Skip to main content

Sun and Dell partner on Solaris OS

Long time Rivals Sun Microsystems (opens in new tab)and Dell have announced that the x86 commodity server manufacturer is going to ship the Solaris 10 operating system on Dell PowerEdge servers.

The agreement is generally seen as a win-win situation for both vendors: Dell will provide support and aftersales for the Solaris OS to its customers and will provide a more complete portfolio of Operating systems to potential buyers.

Sun Microsystems on the other hand will get a much needed outlet for its business software and will use Dell to leverage its presence on the x86 market.

Sun (opens in new tab) will also get a share of revenues from the partnership with Dell although the exact details are unknown.

Dell represent a third of Solaris users worldwide - that's roughly 4 million licenses and it was only a matter of time before an agreement between the two giants was found.

Solaris has had a difficult time lately with Linux as a server OS capturing most of the attention as the main rival to the Windows Server family.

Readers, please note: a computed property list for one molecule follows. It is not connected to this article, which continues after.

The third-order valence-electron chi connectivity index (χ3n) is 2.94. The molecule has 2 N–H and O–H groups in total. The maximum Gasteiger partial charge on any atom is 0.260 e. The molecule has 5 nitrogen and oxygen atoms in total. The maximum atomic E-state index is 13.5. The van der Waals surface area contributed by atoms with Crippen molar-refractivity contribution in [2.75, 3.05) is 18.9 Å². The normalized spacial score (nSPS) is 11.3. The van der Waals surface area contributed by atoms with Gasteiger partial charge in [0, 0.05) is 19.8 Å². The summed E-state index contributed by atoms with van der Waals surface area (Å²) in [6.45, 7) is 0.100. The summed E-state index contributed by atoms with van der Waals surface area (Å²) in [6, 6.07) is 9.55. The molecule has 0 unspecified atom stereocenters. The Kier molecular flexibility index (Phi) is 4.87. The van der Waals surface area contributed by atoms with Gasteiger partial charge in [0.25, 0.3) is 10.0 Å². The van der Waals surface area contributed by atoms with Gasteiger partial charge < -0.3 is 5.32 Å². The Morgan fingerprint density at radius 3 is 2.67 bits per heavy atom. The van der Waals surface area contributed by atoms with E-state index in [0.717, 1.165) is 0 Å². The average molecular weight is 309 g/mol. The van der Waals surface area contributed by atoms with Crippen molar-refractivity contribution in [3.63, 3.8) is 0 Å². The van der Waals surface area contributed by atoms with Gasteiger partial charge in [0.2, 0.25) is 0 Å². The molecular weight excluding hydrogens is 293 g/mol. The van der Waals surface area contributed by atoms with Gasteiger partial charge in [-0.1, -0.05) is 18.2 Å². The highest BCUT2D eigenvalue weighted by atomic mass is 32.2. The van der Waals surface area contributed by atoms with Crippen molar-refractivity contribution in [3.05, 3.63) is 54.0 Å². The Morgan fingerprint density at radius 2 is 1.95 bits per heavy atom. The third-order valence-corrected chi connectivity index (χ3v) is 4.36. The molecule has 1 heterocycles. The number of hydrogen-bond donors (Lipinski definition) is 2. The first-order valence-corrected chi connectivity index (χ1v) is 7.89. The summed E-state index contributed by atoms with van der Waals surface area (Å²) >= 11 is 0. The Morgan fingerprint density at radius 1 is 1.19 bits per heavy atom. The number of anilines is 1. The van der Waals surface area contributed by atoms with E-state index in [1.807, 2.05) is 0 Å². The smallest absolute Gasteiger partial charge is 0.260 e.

Solaris (opens in new tab) is a free download from Sun's website for anyone to try. Additionally, there's a 8-DVD expanded media kit which comes with a host of developer tools for only USD 30.

Sun has even open-sourced Open Solaris (opens in new tab) in a bid to increase its presence.

The Dell/Sun partnership is a strange but welcomed alliance where ultimately, their common customers will be the biggest winners.

Jonathan Schwartz, Sun Microsystems CEO went as far as to say, "The stupidest thing we could have done was go to those customers and say: 'You blew it. You made a mistake.' They would look at us and say: 'You obviously don't understand me,'"

Désiré Athow

Désiré has been musing and writing about technology during a career spanning four decades. He dabbled in website building and web hosting when DHTML and frames were en vogue and started writing about the impact of technology on society just before the start of the Y2K hysteria at the turn of the last millennium. Following an eight-year stint at where he discovered the joys of global tech-fests, Désiré now heads up TechRadar Pro. Previously he was a freelance technology journalist at Incisive Media, Breakthrough Publishing and Vnunet, and Business Magazine. He also launched and hosted the first Tech Radio Show on Radio Plus.